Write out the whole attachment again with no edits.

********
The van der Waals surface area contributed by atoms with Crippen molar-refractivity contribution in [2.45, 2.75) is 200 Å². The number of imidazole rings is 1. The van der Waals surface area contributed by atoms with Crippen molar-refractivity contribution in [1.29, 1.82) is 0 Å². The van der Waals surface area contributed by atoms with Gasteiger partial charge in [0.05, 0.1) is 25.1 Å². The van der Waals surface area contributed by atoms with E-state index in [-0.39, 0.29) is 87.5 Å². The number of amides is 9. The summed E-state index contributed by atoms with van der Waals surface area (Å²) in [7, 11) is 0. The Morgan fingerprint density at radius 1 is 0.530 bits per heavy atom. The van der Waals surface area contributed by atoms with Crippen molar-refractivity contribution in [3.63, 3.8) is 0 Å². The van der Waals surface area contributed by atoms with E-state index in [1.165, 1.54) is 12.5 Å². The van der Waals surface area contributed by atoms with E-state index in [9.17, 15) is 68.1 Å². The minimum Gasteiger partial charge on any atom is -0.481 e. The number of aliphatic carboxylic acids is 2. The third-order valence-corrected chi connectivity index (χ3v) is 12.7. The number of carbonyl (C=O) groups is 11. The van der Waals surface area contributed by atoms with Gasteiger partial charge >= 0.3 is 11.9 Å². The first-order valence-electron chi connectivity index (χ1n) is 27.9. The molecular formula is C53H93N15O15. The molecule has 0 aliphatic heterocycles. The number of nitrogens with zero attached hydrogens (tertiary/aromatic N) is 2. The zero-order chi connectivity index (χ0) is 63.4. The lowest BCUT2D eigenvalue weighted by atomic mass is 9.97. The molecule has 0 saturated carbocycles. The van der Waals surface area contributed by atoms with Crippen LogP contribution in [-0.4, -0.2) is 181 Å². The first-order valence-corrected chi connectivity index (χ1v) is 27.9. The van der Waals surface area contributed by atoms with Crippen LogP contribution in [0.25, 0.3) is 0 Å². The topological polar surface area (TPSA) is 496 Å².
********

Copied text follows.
The van der Waals surface area contributed by atoms with Crippen molar-refractivity contribution in [2.45, 2.75) is 200 Å². The number of imidazole rings is 1. The van der Waals surface area contributed by atoms with Crippen molar-refractivity contribution in [1.29, 1.82) is 0 Å². The van der Waals surface area contributed by atoms with Gasteiger partial charge in [0.05, 0.1) is 25.1 Å². The van der Waals surface area contributed by atoms with E-state index in [-0.39, 0.29) is 87.5 Å². The number of amides is 9. The summed E-state index contributed by atoms with van der Waals surface area (Å²) in [7, 11) is 0. The Morgan fingerprint density at radius 1 is 0.530 bits per heavy atom. The van der Waals surface area contributed by atoms with Crippen molar-refractivity contribution in [3.63, 3.8) is 0 Å². The van der Waals surface area contributed by atoms with E-state index in [1.165, 1.54) is 12.5 Å². The van der Waals surface area contributed by atoms with E-state index in [9.17, 15) is 68.1 Å². The minimum Gasteiger partial charge on any atom is -0.481 e. The number of aliphatic carboxylic acids is 2. The third-order valence-corrected chi connectivity index (χ3v) is 12.7. The number of carbonyl (C=O) groups is 11. The van der Waals surface area contributed by atoms with Gasteiger partial charge >= 0.3 is 11.9 Å². The first-order valence-electron chi connectivity index (χ1n) is 27.9. The molecular formula is C53H93N15O15. The molecule has 0 aliphatic heterocycles. The number of nitrogens with zero attached hydrogens (tertiary/aromatic N) is 2. The zero-order chi connectivity index (χ0) is 63.4. The lowest BCUT2D eigenvalue weighted by atomic mass is 9.97. The molecule has 0 saturated carbocycles. The van der Waals surface area contributed by atoms with Crippen LogP contribution in [-0.4, -0.2) is 181 Å². The first-order valence-corrected chi connectivity index (χ1v) is 27.9. The van der Waals surface area contributed by atoms with Crippen LogP contribution in [0.25, 0.3) is 0 Å². The topological polar surface area (TPSA) is 496 Å².